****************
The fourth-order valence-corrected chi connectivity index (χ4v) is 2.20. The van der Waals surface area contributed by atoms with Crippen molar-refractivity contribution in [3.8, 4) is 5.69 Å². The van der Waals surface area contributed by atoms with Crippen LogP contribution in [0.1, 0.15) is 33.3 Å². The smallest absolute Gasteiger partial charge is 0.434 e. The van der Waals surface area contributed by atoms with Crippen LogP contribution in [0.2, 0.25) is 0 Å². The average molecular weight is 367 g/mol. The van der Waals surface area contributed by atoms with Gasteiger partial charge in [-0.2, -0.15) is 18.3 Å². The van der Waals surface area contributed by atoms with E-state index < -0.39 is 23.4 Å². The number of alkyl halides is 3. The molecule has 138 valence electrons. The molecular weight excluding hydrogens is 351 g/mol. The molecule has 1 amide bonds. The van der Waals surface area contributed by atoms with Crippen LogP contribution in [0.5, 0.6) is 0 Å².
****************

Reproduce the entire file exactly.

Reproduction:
The fourth-order valence-corrected chi connectivity index (χ4v) is 2.20. The van der Waals surface area contributed by atoms with Crippen molar-refractivity contribution in [3.8, 4) is 5.69 Å². The van der Waals surface area contributed by atoms with Crippen LogP contribution in [0.1, 0.15) is 33.3 Å². The smallest absolute Gasteiger partial charge is 0.434 e. The van der Waals surface area contributed by atoms with Crippen LogP contribution in [0.2, 0.25) is 0 Å². The average molecular weight is 367 g/mol. The van der Waals surface area contributed by atoms with Gasteiger partial charge in [-0.2, -0.15) is 18.3 Å². The van der Waals surface area contributed by atoms with E-state index < -0.39 is 23.4 Å². The number of alkyl halides is 3. The molecule has 138 valence electrons. The molecular weight excluding hydrogens is 351 g/mol. The molecule has 1 amide bonds. The van der Waals surface area contributed by atoms with Crippen LogP contribution in [0.5, 0.6) is 0 Å².